After a full week of Christmas, most of which I really enjoyed but as always, sprinkled with stress, demands and status quo, I decided to sit down and take a rear-view look at 2013, the year of online reputation management. Though it is has really been around since the social social media craze began, the global recognition of reputation management within business plans and personal protection has only been over the last few years.
Call me a Grinch for writing a sour-faced article at the end of the year, but it has be done and hopefully can be of some help.
The unfortunate thing about emerging industries is the fever by which venture capitalists and investors approach it. We see this all the time in the digital space with over-glorified marketing for low quality products and services, designed to make a quick buck on the masses. Sometimes the product is good and then when it is time to go national or global, it deteriorates in value.
I like to use the term “cookie-cutter”. It means, marked by sameness and a lack of originality; mass-produced.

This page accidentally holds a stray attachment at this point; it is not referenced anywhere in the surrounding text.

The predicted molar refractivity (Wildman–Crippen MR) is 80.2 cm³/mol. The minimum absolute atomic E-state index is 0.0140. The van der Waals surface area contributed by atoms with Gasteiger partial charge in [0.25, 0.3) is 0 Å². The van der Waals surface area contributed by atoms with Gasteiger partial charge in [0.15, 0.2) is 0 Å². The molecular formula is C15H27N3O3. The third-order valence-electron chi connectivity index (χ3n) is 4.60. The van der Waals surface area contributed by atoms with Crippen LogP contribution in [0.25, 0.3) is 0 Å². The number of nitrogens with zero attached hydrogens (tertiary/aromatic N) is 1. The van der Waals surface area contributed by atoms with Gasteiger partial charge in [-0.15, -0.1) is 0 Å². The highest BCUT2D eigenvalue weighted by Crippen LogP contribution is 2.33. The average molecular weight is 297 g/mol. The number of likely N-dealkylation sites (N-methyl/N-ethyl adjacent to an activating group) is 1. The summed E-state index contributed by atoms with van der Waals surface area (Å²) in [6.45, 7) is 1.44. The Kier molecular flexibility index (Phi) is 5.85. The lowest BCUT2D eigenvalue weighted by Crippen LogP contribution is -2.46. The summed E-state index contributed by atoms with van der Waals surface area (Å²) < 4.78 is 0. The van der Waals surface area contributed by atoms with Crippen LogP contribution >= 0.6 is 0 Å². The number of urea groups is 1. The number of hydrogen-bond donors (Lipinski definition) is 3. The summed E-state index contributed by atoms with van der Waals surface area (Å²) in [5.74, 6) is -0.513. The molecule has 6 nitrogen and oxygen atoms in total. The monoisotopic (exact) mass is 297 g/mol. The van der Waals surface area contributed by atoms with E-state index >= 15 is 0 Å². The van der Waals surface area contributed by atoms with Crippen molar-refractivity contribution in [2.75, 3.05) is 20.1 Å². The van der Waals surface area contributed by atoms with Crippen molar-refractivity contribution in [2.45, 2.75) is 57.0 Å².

Cookie-cutter solutions enter into almost every market and in the case of online reputation management 2013 has seen the same old sad tale of low value services appear in the market. Outsourced to low-grade content producers, little or no strategies and almost no personalisation.
After assessing over a dozen of the top “broad public” reputation companies it seems like the industry average for an ORM campaign (online reputation management) is about $5,000. This could be for a month of work or for exactly stated service period.
Reputation.com packages and prices
The pricing seem’s legitimate and the value of good reputation management services is far more than this, but then we come to the next problem. Looking closer at the terms & conditions of every one of these companies we see this:
Take a look at Reputation.com’s terms on their Defender package.
Such laughable terms. They will not guarantee the result agreed upon originally. What kind of service is that? That’s like a plumber saying, “I will charge you for your boiler repair but cannot guarantee it will be repaired”.
I am not here to take a knock at Reputation.com as unfortunately they are just one of the many with similar terms. And at $5,000 for a basic package, you would expect some sort of guaranteed result.
Before enlisting an online reputation management company to protect your reputation, take a look at the fine print, as the key questions and demand a guarantee in writing before paying anything. Like Massive, there are other smaller firms out there who will do reputation management on contingency.
Good luck and Happy New Year!